If you approach with your arms crossed, in the Byzantine and Melkite Churches, that is the proper and more ancient manner to receive Holy Communion for Catholics and Orthodox. It is the personal recognition of the Holy Species that we are receiving and we cross our arms in submission to the King of all. (see above)
Yes, along with the acceptance of being celibate, it is the other choice in the ministry of our Church. If a man chooses to be married and apply to study for the Diaconate or Priesthood in the Melkite Church, he needs to be married before he is ordained.
Yes, we have a Church School, which is presently held on Sundays from11:35 am -12:20 pm; during Great Lent: 11:45 am – 12:40 pm). We use our own Byzantine catechetical series developed by the Eastern Catholic Catechetical Directors., representing all the Eastern Catholic Eparchies (Dioceses) in the U.S.
This term is made up of two Greek words (Theos =God and tokos = bearer). The term was given by the early Fathers of the Christian Church of the East to Mary, who was chosen by God to bear His Son.
In Greek, the word “eikon” means image or reflection. Hence, in church usage, it applies to being an image, reflection or representation of someone. It is called “theology in color” because, in artistic form, it reveals a deeper belief associated with the person or event portrayed. Therefore, in proper terminology, an icon is written not painted. It is the iconographer’s gift of the Christian Church’s faith to a reality held. Before any attempt to develop an icon, the person ought to fast and pray. It is not his/her personal work but that of the Holy Spirit. He/she will be guided by the Holy Spirit. It will be eventually blessed with the holy oils to set it apart from any other art form. One will see icons throughout any Eastern church. In the future, the icon can and will be venerated (not worshipped!) in a church, chapel, home or office. This is a valid and traditional practice as has been declared by the Council of the Seventh Ecumenical Council.
In a proper Byzantine or Melkite church, this is not a historical tradition of ours. Icons are the more accepted form of religious art in our churches.
Technically, the Eastern Churches do not have the rosary as an original aspect of their spirituality. As with other Western practices, it came into several Eastern Churches or Eastern Christian habits by way of Western missionaries and/or mingling with other Christians. A similar custom, more proper to our tradition, is the “prayer rope”. It is comprised of several cloth or other material beads on which the “Jesus Prayer” (“Jesus Christ, Son of God, have mercy on me, a sinner”) is said and repeated as a mantra of deep meditation. Usually, this is done in front of an icon of Christ but can also be recited anywhere.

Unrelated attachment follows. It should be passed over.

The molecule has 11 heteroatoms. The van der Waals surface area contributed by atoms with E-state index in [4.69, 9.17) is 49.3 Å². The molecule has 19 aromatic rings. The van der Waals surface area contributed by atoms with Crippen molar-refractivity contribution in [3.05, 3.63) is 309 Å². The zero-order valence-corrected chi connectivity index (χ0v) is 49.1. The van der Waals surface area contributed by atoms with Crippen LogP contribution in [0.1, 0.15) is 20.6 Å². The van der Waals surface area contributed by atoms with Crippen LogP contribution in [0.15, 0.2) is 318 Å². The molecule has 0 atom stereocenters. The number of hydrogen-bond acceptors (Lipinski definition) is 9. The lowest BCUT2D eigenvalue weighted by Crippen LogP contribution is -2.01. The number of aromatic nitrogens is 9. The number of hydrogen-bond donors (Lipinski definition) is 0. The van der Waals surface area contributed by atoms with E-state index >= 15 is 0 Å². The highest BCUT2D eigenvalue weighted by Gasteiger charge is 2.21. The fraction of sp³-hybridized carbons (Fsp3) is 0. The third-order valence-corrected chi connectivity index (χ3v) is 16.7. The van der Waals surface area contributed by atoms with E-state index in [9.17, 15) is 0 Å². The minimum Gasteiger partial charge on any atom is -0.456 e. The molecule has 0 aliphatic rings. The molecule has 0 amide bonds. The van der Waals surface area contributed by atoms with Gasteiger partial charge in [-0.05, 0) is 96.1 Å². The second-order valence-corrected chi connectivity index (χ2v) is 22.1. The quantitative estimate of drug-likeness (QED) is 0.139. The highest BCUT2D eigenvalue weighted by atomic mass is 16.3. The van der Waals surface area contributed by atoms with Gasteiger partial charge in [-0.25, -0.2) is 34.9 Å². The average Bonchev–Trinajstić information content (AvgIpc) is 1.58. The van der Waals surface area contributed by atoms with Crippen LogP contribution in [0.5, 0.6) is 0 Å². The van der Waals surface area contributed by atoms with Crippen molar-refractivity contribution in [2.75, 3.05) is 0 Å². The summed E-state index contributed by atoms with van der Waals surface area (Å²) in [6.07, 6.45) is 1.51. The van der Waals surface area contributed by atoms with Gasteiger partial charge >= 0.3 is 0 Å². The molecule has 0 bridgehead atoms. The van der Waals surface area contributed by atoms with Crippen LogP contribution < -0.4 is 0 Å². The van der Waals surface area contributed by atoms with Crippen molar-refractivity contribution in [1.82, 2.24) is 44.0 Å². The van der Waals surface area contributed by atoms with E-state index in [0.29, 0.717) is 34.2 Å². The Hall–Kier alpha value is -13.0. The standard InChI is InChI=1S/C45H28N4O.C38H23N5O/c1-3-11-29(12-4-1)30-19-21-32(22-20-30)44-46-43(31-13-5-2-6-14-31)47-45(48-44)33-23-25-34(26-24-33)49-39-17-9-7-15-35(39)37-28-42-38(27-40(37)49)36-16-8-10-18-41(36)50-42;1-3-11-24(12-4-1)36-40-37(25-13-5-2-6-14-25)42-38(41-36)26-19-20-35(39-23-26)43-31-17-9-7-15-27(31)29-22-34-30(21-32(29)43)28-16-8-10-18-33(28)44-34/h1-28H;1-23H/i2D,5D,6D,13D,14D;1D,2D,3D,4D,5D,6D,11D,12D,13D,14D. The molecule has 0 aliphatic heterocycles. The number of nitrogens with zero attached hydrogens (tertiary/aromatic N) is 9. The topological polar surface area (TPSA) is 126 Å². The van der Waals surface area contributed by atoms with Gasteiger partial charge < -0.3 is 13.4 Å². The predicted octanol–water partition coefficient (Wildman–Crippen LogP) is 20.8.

We have a Patriarch (Chief Bishop/Hierarch), residing in Damascus, Syria, the Seat of the Melkite Greek Catholic Patriarchate and also Archbishops or Bishops in most countries around the world. In the U.S., we presently have an Archbishop who is the Eparch (the religious ordinary) of our Church. His jurisdiction is all of America as our Eparchy (Diocese) of Newton covers the entire country. We also have two retired Bishops residing in the States.
This is the terminology used for the head or chief Bishop of a Diocese.
This title is given to the one who represents the Patriarch or Eparch in another area. He holds no jurisdiction on his own except that he is the emissary or representative of one higher in authority.
This is a title of recognition and honor given to a celibate Priest by the Patriarch or Eparch. It can be given for several reasons deemed by the Church authorities. At his elevation to this rank, he is given the headdress consisting of an Eastern clerical hat with a monastic veil. He also is given the right to wear a pectoral cross.
A title of honor given to a celibate or married Priest. At his elevation, he is given the right to wear a pectoral cross.
This title is given to a Priest, celibate or married. At his elevation, he is given the right to wear the Byzantine mitre (crown) and a pectoral cross and also carry a pastoral staff.
This is the first recognized rank of Holy Orders in the Christian Church from the records of Scripture. Originally, chosen by the Apostles to assist with the poor, the widows and the needy, the modern function is that of assisting the Bishop or Priest at liturgical functions. He also may be given a special responsibility in the Eparchy or local church such as religious education, care of the needy, recording and accounting, etc.
They are both honorific titles. Historically, the Archdeacon was the chief Deacon of a Church. He may have served the Patriarch or a Bishop. “Proto” means first. Today, the titles are given for years of service.
This is the area behind the Iconostasis. It is also called the “sanctuary”. It is where the Altar is positioned and where the liturgical services take place. It represents heaven, the dwelling place of God and source of blessings and the goal of all Christians. Ideally, if one has no function in the service, he should not enter the Holy Place.
This is the screen of icons that joins the Holy Place to the rest of the church. It holds the icons of Christ, His Holy Mother and the Saints. It does not separate but rather offers a gateway to the heavenly dwelling place of the Holy One.